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Relationship Analysis Between Periodontal Disease and Atherosclerosis in Japanese Medical Cooperation Services (RAPA-JMCS)

The safety and scientific validity of this study is the responsibility of the study sponsor and investigators. Listing a study does not mean it has been evaluated by the U.S. Federal Government. Read our disclaimer for details.
 
ClinicalTrials.gov Identifier: NCT01866761
Recruitment Status : Completed
First Posted : May 31, 2013
Last Update Posted : May 31, 2013
Sponsor:
Information provided by (Responsible Party):
Shogo Takashiba, DDS, PhD, Professor of Periodontal Science, Okayama University

Brief Summary:

Objective: We aimed at analyzing the relationship between periodontal disease and atherosclerosis in medical treatment and periodontal treatment under medical and dental care across borders in a local cooperation system of Japanese medical services.

Materials and methods:

  • A prospective multi-center case cohort study was conducted on 37 ambulatory medical patients (with lifestyle-related diseases under consultation in either of the medical clinics registered as collaborative investigation facilities) and 79 periodontal patients (who were seen by the dental clinics registered as collaborative investigation facilities).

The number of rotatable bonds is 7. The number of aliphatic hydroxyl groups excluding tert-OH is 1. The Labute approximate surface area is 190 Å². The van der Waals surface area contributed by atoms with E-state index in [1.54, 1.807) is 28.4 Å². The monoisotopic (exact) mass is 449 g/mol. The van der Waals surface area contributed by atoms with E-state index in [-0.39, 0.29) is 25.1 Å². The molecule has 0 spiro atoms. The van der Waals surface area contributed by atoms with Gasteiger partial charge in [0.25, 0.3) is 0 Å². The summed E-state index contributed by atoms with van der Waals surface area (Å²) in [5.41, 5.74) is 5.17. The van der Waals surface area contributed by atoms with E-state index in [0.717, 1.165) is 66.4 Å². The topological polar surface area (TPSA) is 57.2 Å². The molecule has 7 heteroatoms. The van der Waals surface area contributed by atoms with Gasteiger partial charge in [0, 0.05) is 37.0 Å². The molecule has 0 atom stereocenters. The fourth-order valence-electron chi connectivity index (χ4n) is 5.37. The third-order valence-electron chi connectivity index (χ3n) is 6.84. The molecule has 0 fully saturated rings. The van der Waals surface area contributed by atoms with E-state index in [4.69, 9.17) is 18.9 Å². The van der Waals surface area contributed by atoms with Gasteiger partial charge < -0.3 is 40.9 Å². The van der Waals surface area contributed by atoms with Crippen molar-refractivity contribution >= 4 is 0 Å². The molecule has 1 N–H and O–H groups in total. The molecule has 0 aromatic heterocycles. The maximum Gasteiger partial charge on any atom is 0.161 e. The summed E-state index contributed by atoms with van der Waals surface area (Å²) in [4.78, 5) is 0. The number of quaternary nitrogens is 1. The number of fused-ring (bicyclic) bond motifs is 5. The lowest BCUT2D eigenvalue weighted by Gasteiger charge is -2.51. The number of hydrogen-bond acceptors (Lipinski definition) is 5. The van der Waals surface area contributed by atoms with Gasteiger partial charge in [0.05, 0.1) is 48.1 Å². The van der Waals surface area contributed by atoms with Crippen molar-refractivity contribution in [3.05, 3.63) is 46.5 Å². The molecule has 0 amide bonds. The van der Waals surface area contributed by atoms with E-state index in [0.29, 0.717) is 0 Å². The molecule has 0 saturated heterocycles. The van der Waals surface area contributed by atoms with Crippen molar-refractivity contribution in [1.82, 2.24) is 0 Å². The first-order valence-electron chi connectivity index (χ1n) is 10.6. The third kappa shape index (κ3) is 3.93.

• Medical treatment and clinical periodontal treatment were provided on the subjects under medical and dental care across borders by each internal medicine and dental clinics.
  • Systemic examination of lifestyle-related disease and periodontal examination were performed before and after periodontal treatment, and the relationships between periodontal and atherosclerosis-related clinical markers were analyzed before and after periodontal treatment.

Condition or disease Intervention/treatment
Periodontal Disease Atherosclerosis Procedure: Periodontal treatment

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Study Type : Observational [Patient Registry]
Actual Enrollment : 116 participants
Observational Model: Cohort
Time Perspective: Prospective
Target Follow-Up Duration: 2 Years